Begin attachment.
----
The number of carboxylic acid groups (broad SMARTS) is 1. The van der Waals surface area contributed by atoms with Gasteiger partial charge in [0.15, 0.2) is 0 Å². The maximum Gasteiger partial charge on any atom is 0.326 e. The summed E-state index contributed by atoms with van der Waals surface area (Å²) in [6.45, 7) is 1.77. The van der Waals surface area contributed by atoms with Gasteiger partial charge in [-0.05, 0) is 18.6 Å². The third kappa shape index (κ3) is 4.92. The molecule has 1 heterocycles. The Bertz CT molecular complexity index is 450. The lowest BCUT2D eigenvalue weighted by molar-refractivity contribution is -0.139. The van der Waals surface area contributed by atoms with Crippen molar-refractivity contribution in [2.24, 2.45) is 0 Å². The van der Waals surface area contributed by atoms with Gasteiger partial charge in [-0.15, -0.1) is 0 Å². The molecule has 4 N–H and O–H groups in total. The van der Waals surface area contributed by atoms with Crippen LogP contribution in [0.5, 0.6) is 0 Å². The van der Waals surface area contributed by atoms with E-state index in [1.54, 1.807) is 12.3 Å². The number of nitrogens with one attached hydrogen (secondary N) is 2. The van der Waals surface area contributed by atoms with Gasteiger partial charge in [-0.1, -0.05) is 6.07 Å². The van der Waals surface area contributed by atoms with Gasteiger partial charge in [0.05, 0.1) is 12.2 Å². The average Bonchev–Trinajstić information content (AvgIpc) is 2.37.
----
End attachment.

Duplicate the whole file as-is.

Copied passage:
The number of carboxylic acid groups (broad SMARTS) is 1. The van der Waals surface area contributed by atoms with Gasteiger partial charge in [0.15, 0.2) is 0 Å². The maximum Gasteiger partial charge on any atom is 0.326 e. The summed E-state index contributed by atoms with van der Waals surface area (Å²) in [6.45, 7) is 1.77. The van der Waals surface area contributed by atoms with Gasteiger partial charge in [-0.05, 0) is 18.6 Å². The third kappa shape index (κ3) is 4.92. The molecule has 1 heterocycles. The Bertz CT molecular complexity index is 450. The lowest BCUT2D eigenvalue weighted by molar-refractivity contribution is -0.139. The van der Waals surface area contributed by atoms with Crippen molar-refractivity contribution in [2.24, 2.45) is 0 Å². The van der Waals surface area contributed by atoms with Gasteiger partial charge in [-0.15, -0.1) is 0 Å². The molecule has 4 N–H and O–H groups in total. The van der Waals surface area contributed by atoms with Crippen LogP contribution in [0.5, 0.6) is 0 Å². The van der Waals surface area contributed by atoms with E-state index in [1.54, 1.807) is 12.3 Å². The number of nitrogens with one attached hydrogen (secondary N) is 2. The van der Waals surface area contributed by atoms with Gasteiger partial charge in [-0.1, -0.05) is 6.07 Å². The van der Waals surface area contributed by atoms with Gasteiger partial charge in [0.05, 0.1) is 12.2 Å². The average Bonchev–Trinajstić information content (AvgIpc) is 2.37.